One odd man out sitting in a chair while everyone else stands around him.

Taking a Seat

When it comes to leaving my house and engaging in various activities, whether it be meeting friends, running errands, or going to a doctor's appointment, I find my success can hinge on what may seem the smallest of chances. When it comes to MS, small things make a huge difference. Did I eat enough? Is the temperature outside good for me? How stressed am I feeling? I find that one small, but incredibly important, opportunity has a massive impact on my ability to keep up with everyone around me: a chance to sit down. Finding and taking a seat isn’t always easy though, particularly if you are on the younger side.

The need for sitting breaks with MS

As much as I hate it, I absolutely need to sit down sometimes. My legs have been a problem since my very first exacerbation. They get numb, become weak, and are often riddled with burning nerve pain. A lot of the time, I can stand and even walk (most of the time, you’d have no idea anything was wrong with me), but it takes a lot of energy for me to do that.

Sitting can help me replenish some of that energy, but more importantly, it helps me expend a little less, which means I can use it elsewhere. The chance to sit down for a few minutes can mean the difference between me staying out and being successful at whatever I’m trying to accomplish and having to go home to lay down. In addition to needing that rest, sometimes I need to sit simply so I don’t fall and end up on the ground.

Taking a seat isn’t always easy

I’m a man in his early 40s whose outside appearance might actually look pretty healthy. I was also raised to give up my seat if I see someone else that needs one. The thing is, I’m often the person that needs one, but because I don’t look like I need one, I pretty much always cede it to someone else. I’m proud of the social graces and values I was raised with, however, they didn’t ever factor in me being the needy one. Even if I felt comfortable taking the seat, I know others would look down on me. My experience with being sick but not looking sick has taught me that people won’t understand (I still always think about being laughed at by a nurse for using a cane).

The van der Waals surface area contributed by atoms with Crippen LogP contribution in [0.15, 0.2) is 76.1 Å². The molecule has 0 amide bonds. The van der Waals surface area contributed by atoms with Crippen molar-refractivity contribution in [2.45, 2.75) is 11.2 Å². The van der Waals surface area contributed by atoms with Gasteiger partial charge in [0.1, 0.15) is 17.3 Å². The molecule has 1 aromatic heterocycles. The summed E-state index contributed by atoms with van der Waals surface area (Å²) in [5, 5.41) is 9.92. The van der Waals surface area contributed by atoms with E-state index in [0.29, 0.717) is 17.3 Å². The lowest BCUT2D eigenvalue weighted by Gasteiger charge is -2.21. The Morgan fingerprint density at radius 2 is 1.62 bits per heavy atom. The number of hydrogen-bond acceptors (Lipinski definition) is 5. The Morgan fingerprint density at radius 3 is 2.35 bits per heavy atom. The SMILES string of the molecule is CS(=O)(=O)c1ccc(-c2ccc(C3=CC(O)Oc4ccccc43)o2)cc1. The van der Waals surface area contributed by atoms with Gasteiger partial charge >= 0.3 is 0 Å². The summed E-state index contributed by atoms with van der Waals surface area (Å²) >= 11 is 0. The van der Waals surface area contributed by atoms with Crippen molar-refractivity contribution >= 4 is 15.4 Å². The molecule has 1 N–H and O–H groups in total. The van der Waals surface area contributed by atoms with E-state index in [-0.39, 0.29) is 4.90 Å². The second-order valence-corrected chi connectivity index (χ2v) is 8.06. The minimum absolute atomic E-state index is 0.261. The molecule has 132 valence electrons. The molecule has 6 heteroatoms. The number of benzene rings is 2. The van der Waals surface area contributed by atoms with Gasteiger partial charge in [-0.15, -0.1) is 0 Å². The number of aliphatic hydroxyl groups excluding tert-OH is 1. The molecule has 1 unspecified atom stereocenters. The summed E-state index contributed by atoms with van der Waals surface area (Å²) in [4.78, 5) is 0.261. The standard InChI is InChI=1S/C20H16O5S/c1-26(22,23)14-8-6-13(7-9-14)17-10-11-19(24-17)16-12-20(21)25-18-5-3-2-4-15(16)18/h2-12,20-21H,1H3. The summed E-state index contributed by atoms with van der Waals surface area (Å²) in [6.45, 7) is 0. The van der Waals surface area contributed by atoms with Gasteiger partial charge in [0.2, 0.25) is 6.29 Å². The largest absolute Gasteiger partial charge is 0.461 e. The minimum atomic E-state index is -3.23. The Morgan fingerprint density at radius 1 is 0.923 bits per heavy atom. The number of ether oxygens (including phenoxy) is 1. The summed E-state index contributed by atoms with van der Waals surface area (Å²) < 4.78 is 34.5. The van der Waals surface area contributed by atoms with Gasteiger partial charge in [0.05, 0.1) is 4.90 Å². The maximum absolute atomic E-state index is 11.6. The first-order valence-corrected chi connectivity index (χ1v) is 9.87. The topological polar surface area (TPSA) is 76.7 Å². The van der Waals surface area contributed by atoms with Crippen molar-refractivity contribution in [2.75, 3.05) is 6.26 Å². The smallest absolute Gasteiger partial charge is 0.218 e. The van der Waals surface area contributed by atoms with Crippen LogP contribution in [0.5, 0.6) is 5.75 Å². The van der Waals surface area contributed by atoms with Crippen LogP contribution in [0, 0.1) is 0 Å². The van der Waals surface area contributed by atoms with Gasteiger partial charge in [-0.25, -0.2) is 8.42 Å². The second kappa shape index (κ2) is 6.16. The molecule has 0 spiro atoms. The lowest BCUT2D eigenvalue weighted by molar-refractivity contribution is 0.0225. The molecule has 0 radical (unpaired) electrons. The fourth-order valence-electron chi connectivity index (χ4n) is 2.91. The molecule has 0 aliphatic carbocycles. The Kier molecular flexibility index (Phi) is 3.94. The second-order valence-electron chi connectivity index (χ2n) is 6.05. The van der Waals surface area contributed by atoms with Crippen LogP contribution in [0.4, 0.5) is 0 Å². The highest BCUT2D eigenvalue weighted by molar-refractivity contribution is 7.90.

The social impact

There are also a lot of times when sitting would make me the odd man out. Many social activities involve standing, which my more able-bodied friends have no problem with. Like a lot of people with MS, I don’t want to remind people of my illness, that I’m different than they are. So I try my best to do what everyone else does and then I pay for it later or leave early. That will sound stupid to some, but my pride gets the best of me sometimes.

Lack of seating options

Sometimes it’s not etiquette or pride that gets in the way, it’s that there simply aren’t enough seats. This has been an even greater problem during the pandemic; however, it’s always been an issue. Whether it’s a doctor’s office or a bar, places overbook or pack people in and there are never enough places to sit. That’s just a reality of life. A reality that is an inconvenience to most, but possibly dangerous to me (I’ve had many falls after not being able to sit).

Navigating a seatless world

There really isn’t a good solution for people like me. I have a script for a wheelchair, but I am not ready for that yet (as an aside, I would be someone with a wheelchair that still gets up a lot). Please don’t think poorly of people who do that, that could be me any day now. Using a wheelchair doesn’t mean you always need it 100% of the time. This is one of those things where there simply isn’t a great solution for me. That happens a lot with MS. If anything, I hope I’ve given you something to think about and to remind you, once again, that not all problems are visible. Not all needs can be inferred based upon what you see.

Thanks so much for reading and always feel free to share! As always, I would love to hear about your experiences in the comments below!


By providing your email address, you are agreeing to our privacy policy.

This article represents the opinions, thoughts, and experiences of the author; none of this content has been paid for by any advertiser. The team does not recommend or endorse any products or treatments discussed herein. Learn more about how we maintain editorial integrity here.

Join the conversation

Please read our rules before commenting.